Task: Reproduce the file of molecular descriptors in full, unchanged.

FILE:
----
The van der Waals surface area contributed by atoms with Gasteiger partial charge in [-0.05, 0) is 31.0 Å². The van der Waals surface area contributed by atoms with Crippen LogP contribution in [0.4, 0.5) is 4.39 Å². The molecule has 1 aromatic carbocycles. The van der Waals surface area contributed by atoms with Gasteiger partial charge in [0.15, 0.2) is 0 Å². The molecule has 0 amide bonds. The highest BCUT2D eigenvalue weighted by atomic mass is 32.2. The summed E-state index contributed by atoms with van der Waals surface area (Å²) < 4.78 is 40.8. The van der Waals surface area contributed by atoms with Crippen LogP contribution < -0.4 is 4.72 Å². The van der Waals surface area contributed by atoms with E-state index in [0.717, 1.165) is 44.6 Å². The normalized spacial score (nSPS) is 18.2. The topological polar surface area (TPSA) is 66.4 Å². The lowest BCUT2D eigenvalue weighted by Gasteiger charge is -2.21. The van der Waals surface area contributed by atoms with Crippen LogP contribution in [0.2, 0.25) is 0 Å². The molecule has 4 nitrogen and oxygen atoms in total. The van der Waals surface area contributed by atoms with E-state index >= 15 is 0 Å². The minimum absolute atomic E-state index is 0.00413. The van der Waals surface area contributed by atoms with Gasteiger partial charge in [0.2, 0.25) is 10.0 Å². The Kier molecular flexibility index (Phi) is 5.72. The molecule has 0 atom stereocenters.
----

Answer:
The van der Waals surface area contributed by atoms with Gasteiger partial charge in [-0.05, 0) is 31.0 Å². The van der Waals surface area contributed by atoms with Crippen LogP contribution in [0.4, 0.5) is 4.39 Å². The molecule has 1 aromatic carbocycles. The van der Waals surface area contributed by atoms with Gasteiger partial charge in [0.15, 0.2) is 0 Å². The molecule has 0 amide bonds. The highest BCUT2D eigenvalue weighted by atomic mass is 32.2. The summed E-state index contributed by atoms with van der Waals surface area (Å²) < 4.78 is 40.8. The van der Waals surface area contributed by atoms with Crippen LogP contribution < -0.4 is 4.72 Å². The van der Waals surface area contributed by atoms with E-state index in [0.717, 1.165) is 44.6 Å². The normalized spacial score (nSPS) is 18.2. The topological polar surface area (TPSA) is 66.4 Å². The lowest BCUT2D eigenvalue weighted by Gasteiger charge is -2.21. The van der Waals surface area contributed by atoms with Crippen LogP contribution in [0.2, 0.25) is 0 Å². The molecule has 4 nitrogen and oxygen atoms in total. The van der Waals surface area contributed by atoms with E-state index >= 15 is 0 Å². The minimum absolute atomic E-state index is 0.00413. The van der Waals surface area contributed by atoms with Gasteiger partial charge in [0.2, 0.25) is 10.0 Å². The Kier molecular flexibility index (Phi) is 5.72. The molecule has 0 atom stereocenters.